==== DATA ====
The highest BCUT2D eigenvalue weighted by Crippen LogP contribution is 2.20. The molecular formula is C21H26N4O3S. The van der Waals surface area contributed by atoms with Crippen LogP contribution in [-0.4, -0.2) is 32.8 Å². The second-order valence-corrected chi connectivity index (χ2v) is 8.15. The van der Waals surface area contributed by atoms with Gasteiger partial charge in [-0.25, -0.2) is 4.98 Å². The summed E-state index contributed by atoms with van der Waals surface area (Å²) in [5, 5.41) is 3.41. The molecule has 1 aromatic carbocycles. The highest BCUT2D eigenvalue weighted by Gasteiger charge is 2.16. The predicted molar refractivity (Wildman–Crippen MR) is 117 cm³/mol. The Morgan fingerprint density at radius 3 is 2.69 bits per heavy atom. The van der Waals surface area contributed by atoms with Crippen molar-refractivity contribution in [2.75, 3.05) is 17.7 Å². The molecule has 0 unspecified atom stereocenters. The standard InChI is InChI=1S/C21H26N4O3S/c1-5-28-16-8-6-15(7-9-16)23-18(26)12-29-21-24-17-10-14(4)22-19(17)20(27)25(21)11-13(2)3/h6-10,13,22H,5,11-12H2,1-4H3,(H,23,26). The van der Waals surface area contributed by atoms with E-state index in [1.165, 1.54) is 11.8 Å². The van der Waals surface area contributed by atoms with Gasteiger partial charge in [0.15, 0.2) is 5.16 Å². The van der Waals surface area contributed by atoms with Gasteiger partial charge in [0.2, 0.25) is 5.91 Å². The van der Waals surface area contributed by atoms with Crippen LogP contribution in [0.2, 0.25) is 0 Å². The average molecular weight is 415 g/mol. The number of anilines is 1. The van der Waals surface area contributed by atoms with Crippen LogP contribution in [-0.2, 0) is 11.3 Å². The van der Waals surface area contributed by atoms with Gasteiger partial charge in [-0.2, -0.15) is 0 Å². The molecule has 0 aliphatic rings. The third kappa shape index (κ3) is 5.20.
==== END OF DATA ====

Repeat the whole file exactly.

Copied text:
The highest BCUT2D eigenvalue weighted by Crippen LogP contribution is 2.20. The molecular formula is C21H26N4O3S. The van der Waals surface area contributed by atoms with Crippen LogP contribution in [-0.4, -0.2) is 32.8 Å². The second-order valence-corrected chi connectivity index (χ2v) is 8.15. The van der Waals surface area contributed by atoms with Gasteiger partial charge in [-0.25, -0.2) is 4.98 Å². The summed E-state index contributed by atoms with van der Waals surface area (Å²) in [5, 5.41) is 3.41. The molecule has 1 aromatic carbocycles. The highest BCUT2D eigenvalue weighted by Gasteiger charge is 2.16. The predicted molar refractivity (Wildman–Crippen MR) is 117 cm³/mol. The Morgan fingerprint density at radius 3 is 2.69 bits per heavy atom. The van der Waals surface area contributed by atoms with Crippen molar-refractivity contribution in [2.75, 3.05) is 17.7 Å². The molecule has 0 unspecified atom stereocenters. The standard InChI is InChI=1S/C21H26N4O3S/c1-5-28-16-8-6-15(7-9-16)23-18(26)12-29-21-24-17-10-14(4)22-19(17)20(27)25(21)11-13(2)3/h6-10,13,22H,5,11-12H2,1-4H3,(H,23,26). The van der Waals surface area contributed by atoms with E-state index in [1.165, 1.54) is 11.8 Å². The van der Waals surface area contributed by atoms with Gasteiger partial charge in [0.15, 0.2) is 5.16 Å². The van der Waals surface area contributed by atoms with Gasteiger partial charge in [0.2, 0.25) is 5.91 Å². The van der Waals surface area contributed by atoms with Crippen LogP contribution in [0.2, 0.25) is 0 Å². The average molecular weight is 415 g/mol. The number of anilines is 1. The van der Waals surface area contributed by atoms with Crippen LogP contribution in [-0.2, 0) is 11.3 Å². The van der Waals surface area contributed by atoms with Gasteiger partial charge in [-0.2, -0.15) is 0 Å². The molecule has 0 aliphatic rings. The third kappa shape index (κ3) is 5.20.